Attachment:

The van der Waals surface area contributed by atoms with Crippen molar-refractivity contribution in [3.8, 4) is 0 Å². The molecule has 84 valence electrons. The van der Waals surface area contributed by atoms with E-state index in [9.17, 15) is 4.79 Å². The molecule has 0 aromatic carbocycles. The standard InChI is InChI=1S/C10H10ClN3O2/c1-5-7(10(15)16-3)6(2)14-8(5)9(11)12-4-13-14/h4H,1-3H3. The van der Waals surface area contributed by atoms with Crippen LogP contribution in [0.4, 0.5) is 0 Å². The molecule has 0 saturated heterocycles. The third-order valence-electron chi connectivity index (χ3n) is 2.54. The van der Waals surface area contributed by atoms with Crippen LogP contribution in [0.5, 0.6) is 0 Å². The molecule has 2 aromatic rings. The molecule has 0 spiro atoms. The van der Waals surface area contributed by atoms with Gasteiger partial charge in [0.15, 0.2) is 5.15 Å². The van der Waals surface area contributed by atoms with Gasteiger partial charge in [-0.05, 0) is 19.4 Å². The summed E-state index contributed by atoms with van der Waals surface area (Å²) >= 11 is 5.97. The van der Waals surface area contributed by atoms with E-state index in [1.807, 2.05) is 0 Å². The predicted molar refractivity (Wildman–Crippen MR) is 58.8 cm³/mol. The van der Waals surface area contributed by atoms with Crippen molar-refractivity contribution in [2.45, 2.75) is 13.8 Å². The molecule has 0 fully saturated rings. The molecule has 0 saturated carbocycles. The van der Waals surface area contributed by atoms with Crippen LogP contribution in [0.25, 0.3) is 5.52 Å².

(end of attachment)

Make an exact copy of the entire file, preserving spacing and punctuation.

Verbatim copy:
The van der Waals surface area contributed by atoms with Crippen molar-refractivity contribution in [3.8, 4) is 0 Å². The molecule has 84 valence electrons. The van der Waals surface area contributed by atoms with E-state index in [9.17, 15) is 4.79 Å². The molecule has 0 aromatic carbocycles. The standard InChI is InChI=1S/C10H10ClN3O2/c1-5-7(10(15)16-3)6(2)14-8(5)9(11)12-4-13-14/h4H,1-3H3. The van der Waals surface area contributed by atoms with Crippen LogP contribution in [0.4, 0.5) is 0 Å². The molecule has 0 saturated heterocycles. The third-order valence-electron chi connectivity index (χ3n) is 2.54. The van der Waals surface area contributed by atoms with Crippen LogP contribution in [0.5, 0.6) is 0 Å². The molecule has 2 aromatic rings. The molecule has 0 spiro atoms. The van der Waals surface area contributed by atoms with Gasteiger partial charge in [0.15, 0.2) is 5.15 Å². The van der Waals surface area contributed by atoms with Gasteiger partial charge in [-0.05, 0) is 19.4 Å². The summed E-state index contributed by atoms with van der Waals surface area (Å²) >= 11 is 5.97. The van der Waals surface area contributed by atoms with E-state index in [1.807, 2.05) is 0 Å². The predicted molar refractivity (Wildman–Crippen MR) is 58.8 cm³/mol. The van der Waals surface area contributed by atoms with Crippen molar-refractivity contribution in [2.45, 2.75) is 13.8 Å². The molecule has 0 fully saturated rings. The molecule has 0 saturated carbocycles. The van der Waals surface area contributed by atoms with Crippen LogP contribution in [0.25, 0.3) is 5.52 Å².